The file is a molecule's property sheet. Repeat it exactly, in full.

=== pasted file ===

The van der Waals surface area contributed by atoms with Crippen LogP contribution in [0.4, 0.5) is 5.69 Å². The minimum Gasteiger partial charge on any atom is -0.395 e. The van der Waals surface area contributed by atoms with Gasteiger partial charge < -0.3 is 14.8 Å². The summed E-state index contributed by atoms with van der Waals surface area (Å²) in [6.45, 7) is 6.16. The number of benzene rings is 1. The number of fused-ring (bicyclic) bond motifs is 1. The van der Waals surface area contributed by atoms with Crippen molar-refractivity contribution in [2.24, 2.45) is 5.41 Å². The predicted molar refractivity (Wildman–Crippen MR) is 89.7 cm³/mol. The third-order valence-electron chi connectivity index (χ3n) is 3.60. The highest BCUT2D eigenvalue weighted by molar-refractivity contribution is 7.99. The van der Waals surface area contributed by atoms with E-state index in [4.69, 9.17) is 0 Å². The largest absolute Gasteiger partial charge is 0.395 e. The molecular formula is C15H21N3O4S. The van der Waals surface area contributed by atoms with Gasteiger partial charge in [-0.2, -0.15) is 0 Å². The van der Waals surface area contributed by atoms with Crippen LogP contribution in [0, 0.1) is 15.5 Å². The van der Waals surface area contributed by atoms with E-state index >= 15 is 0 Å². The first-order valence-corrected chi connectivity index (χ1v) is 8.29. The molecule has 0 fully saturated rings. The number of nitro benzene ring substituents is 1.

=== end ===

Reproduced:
The van der Waals surface area contributed by atoms with Crippen LogP contribution in [0.4, 0.5) is 5.69 Å². The minimum Gasteiger partial charge on any atom is -0.395 e. The van der Waals surface area contributed by atoms with Gasteiger partial charge < -0.3 is 14.8 Å². The summed E-state index contributed by atoms with van der Waals surface area (Å²) in [6.45, 7) is 6.16. The number of benzene rings is 1. The number of fused-ring (bicyclic) bond motifs is 1. The van der Waals surface area contributed by atoms with Crippen molar-refractivity contribution in [2.24, 2.45) is 5.41 Å². The predicted molar refractivity (Wildman–Crippen MR) is 89.7 cm³/mol. The third-order valence-electron chi connectivity index (χ3n) is 3.60. The highest BCUT2D eigenvalue weighted by molar-refractivity contribution is 7.99. The van der Waals surface area contributed by atoms with E-state index in [4.69, 9.17) is 0 Å². The largest absolute Gasteiger partial charge is 0.395 e. The molecular formula is C15H21N3O4S. The van der Waals surface area contributed by atoms with Gasteiger partial charge in [-0.2, -0.15) is 0 Å². The van der Waals surface area contributed by atoms with Crippen LogP contribution in [0, 0.1) is 15.5 Å². The van der Waals surface area contributed by atoms with E-state index >= 15 is 0 Å². The first-order valence-corrected chi connectivity index (χ1v) is 8.29. The molecule has 0 fully saturated rings. The number of nitro benzene ring substituents is 1.